reviews of yore

Slug & Lettuce, Autumn 2006
Aprill reviewed - Issue 3


I'm a sucker for bags of free stuff. And this issue plays right into that and my paper fetish. Let's see what we got--silkscreened, spray painted cover, stickers, a letterpressed postcard, a blank card with a crane painted on it, a few things clipped out of old magazines, and a CD. The contents are as varied as it can get (kind of reminds me of Fishpiss zine). Interviews with Slim Moon and Grey Daturas, comics, flyers from various past shows, tales of protest lock up at a hospital, look at the last independently owned hardware store in the neighborhood, some writing that flows well and means whatever you want it to, tales of toxic riverfront clean-up South Seattle, party photos, and more. The CD has music from Ghost Family, Ear Venom, Na, The Vonneguts, and Western Graves. I like getting a copy of this--never know what's going to be in it.

Punk Planet, January and Febuary 2007
Ari Charney reviewed - Issue 3

This is precisely the sort of carefully handmade publication that elevates zines from any other medium to a legitimate art form. The issue comes sealed in a plastic bag, which functions almost as a goodie bag, as it surprisingly yields all manner of wonderful oddities. Its numerous contents are delightfully random: an old photo negative, a random photo of three hoary executives apparently cut from some discarded annual report, numerous unusual stickers, and a CD compilation of five different bands, among other things. After the playtime-style euphoria brought about by these items subsides, it can be somewhat of an effort to shift to reading mode. But the contents of the zine are a similarly playful mix, e.g. interviews with bands like the Grey Daturas, surrealistic comics, drawings, photo essays, and an article about and old-fashioned hardware store that has managed to survive in the wake of big boxes like Home Depot.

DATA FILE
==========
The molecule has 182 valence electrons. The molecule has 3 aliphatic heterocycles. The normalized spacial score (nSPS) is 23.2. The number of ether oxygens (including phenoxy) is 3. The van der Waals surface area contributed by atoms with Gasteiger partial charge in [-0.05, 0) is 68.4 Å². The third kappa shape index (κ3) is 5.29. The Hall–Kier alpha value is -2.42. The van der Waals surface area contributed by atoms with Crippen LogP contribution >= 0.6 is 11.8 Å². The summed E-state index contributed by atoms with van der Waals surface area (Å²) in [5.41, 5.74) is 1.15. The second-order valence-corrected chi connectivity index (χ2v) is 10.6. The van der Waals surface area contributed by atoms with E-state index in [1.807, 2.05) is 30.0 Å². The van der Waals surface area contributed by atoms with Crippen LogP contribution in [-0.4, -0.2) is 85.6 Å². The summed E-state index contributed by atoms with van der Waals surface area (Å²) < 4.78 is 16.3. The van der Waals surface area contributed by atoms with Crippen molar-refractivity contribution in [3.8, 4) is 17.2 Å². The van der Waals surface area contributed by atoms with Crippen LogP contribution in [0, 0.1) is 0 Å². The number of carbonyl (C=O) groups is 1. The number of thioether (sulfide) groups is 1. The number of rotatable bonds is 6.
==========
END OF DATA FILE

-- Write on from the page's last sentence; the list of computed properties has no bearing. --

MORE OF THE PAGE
Utne Reader, Febuary 7, 2007
Elizabeth Ryan reviewed - Issue 3

Ong Ong is an eclectic zine that arrived in care-package fashion from Seattle. From the extensive cover (hand-processed by one person) to the handful of inserts, Vol. #3's arrival demonstrates the great care that must go into crafting this publication. Enclosed were an array of seemingly random items, including a card with a bunny on it, stickers from the Bikery (a nonprofit education and repair center), an old check from the Metropolitan National Bank of Seattle, and a big purple dot sticker. The content is equally delightful and hodgepodge, containing interviews with band members, comics, more stickers, an engaging short read by a jailed protester, and posters of past concerts that rocked. What's more, all these treasures can be relished while sampling some West Coast bands on an enclosed CD.

Arthur Magazine, Issue 25 Winter 2006
Byron Coley & Thurston Moore reviewed - Issue 3